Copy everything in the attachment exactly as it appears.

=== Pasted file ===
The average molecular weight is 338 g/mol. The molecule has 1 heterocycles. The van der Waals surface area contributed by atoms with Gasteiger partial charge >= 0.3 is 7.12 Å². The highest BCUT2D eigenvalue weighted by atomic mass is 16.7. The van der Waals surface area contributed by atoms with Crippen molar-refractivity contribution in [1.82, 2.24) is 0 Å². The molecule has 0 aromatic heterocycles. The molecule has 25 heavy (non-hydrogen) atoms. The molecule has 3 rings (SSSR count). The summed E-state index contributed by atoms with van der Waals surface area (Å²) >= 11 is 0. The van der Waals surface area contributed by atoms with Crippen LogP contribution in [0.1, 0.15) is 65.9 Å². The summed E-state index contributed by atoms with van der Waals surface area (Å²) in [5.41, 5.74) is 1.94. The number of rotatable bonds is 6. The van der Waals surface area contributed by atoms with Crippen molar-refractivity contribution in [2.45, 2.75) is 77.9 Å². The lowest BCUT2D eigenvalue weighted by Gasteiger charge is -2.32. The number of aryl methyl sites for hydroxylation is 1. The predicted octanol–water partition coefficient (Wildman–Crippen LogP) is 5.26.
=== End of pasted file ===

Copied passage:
The average molecular weight is 338 g/mol. The molecule has 1 heterocycles. The van der Waals surface area contributed by atoms with Gasteiger partial charge >= 0.3 is 7.12 Å². The highest BCUT2D eigenvalue weighted by atomic mass is 16.7. The van der Waals surface area contributed by atoms with Crippen molar-refractivity contribution in [1.82, 2.24) is 0 Å². The molecule has 0 aromatic heterocycles. The molecule has 25 heavy (non-hydrogen) atoms. The molecule has 3 rings (SSSR count). The summed E-state index contributed by atoms with van der Waals surface area (Å²) >= 11 is 0. The van der Waals surface area contributed by atoms with Crippen LogP contribution in [0.1, 0.15) is 65.9 Å². The summed E-state index contributed by atoms with van der Waals surface area (Å²) in [5.41, 5.74) is 1.94. The number of rotatable bonds is 6. The van der Waals surface area contributed by atoms with Crippen molar-refractivity contribution in [2.45, 2.75) is 77.9 Å². The lowest BCUT2D eigenvalue weighted by Gasteiger charge is -2.32. The number of aryl methyl sites for hydroxylation is 1. The predicted octanol–water partition coefficient (Wildman–Crippen LogP) is 5.26.